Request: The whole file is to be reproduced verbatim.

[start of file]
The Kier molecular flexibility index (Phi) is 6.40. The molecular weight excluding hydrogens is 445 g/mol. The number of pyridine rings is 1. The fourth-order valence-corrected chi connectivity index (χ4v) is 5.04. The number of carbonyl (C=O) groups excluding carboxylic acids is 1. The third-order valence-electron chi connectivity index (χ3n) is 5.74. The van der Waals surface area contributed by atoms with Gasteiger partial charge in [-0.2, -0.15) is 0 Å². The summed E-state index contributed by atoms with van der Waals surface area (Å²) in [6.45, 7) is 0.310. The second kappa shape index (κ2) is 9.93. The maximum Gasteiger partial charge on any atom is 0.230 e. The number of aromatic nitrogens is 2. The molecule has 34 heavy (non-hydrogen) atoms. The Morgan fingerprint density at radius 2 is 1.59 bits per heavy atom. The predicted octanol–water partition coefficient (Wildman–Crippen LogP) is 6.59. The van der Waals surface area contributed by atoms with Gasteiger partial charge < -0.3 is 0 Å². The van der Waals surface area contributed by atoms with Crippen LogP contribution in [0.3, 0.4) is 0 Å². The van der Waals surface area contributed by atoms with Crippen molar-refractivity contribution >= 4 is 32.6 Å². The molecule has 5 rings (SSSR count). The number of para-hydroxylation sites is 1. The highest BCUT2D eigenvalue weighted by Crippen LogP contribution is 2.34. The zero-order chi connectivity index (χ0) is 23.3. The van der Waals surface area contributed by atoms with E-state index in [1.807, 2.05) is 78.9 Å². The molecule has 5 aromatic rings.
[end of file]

The Kier molecular flexibility index (Phi) is 6.40. The molecular weight excluding hydrogens is 445 g/mol. The number of pyridine rings is 1. The fourth-order valence-corrected chi connectivity index (χ4v) is 5.04. The number of carbonyl (C=O) groups excluding carboxylic acids is 1. The third-order valence-electron chi connectivity index (χ3n) is 5.74. The van der Waals surface area contributed by atoms with Gasteiger partial charge in [-0.2, -0.15) is 0 Å². The summed E-state index contributed by atoms with van der Waals surface area (Å²) in [6.45, 7) is 0.310. The second kappa shape index (κ2) is 9.93. The maximum Gasteiger partial charge on any atom is 0.230 e. The number of aromatic nitrogens is 2. The molecule has 34 heavy (non-hydrogen) atoms. The Morgan fingerprint density at radius 2 is 1.59 bits per heavy atom. The predicted octanol–water partition coefficient (Wildman–Crippen LogP) is 6.59. The van der Waals surface area contributed by atoms with Gasteiger partial charge < -0.3 is 0 Å². The van der Waals surface area contributed by atoms with Crippen LogP contribution in [0.3, 0.4) is 0 Å². The van der Waals surface area contributed by atoms with Crippen molar-refractivity contribution >= 4 is 32.6 Å². The molecule has 5 rings (SSSR count). The number of para-hydroxylation sites is 1. The highest BCUT2D eigenvalue weighted by Crippen LogP contribution is 2.34. The zero-order chi connectivity index (χ0) is 23.3. The van der Waals surface area contributed by atoms with E-state index in [1.807, 2.05) is 78.9 Å². The molecule has 5 aromatic rings.